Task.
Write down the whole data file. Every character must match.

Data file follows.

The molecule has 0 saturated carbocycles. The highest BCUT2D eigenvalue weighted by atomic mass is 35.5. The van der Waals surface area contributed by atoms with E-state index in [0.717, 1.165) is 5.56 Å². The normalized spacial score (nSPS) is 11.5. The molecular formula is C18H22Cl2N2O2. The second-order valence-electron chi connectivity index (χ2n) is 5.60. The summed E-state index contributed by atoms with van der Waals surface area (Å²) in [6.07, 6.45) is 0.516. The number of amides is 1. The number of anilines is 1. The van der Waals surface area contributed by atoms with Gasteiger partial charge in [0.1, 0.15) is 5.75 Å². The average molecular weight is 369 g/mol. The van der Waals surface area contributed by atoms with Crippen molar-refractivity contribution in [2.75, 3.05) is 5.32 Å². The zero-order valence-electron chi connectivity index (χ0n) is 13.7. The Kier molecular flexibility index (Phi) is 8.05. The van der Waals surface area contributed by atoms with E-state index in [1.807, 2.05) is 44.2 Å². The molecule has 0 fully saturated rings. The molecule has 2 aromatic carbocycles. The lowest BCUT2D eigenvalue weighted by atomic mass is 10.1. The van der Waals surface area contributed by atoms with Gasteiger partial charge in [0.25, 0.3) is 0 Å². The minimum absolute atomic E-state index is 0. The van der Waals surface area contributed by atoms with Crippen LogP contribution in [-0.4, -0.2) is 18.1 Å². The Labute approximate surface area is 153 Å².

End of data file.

The molecule has 0 saturated carbocycles. The highest BCUT2D eigenvalue weighted by atomic mass is 35.5. The van der Waals surface area contributed by atoms with E-state index in [0.717, 1.165) is 5.56 Å². The normalized spacial score (nSPS) is 11.5. The molecular formula is C18H22Cl2N2O2. The second-order valence-electron chi connectivity index (χ2n) is 5.60. The summed E-state index contributed by atoms with van der Waals surface area (Å²) in [6.07, 6.45) is 0.516. The number of amides is 1. The number of anilines is 1. The van der Waals surface area contributed by atoms with Gasteiger partial charge in [0.1, 0.15) is 5.75 Å². The average molecular weight is 369 g/mol. The van der Waals surface area contributed by atoms with Crippen molar-refractivity contribution in [2.75, 3.05) is 5.32 Å². The zero-order valence-electron chi connectivity index (χ0n) is 13.7. The Kier molecular flexibility index (Phi) is 8.05. The van der Waals surface area contributed by atoms with E-state index in [1.807, 2.05) is 44.2 Å². The molecule has 0 fully saturated rings. The molecule has 2 aromatic carbocycles. The lowest BCUT2D eigenvalue weighted by atomic mass is 10.1. The van der Waals surface area contributed by atoms with Gasteiger partial charge in [0.25, 0.3) is 0 Å². The minimum absolute atomic E-state index is 0. The van der Waals surface area contributed by atoms with Crippen LogP contribution in [-0.4, -0.2) is 18.1 Å². The Labute approximate surface area is 153 Å².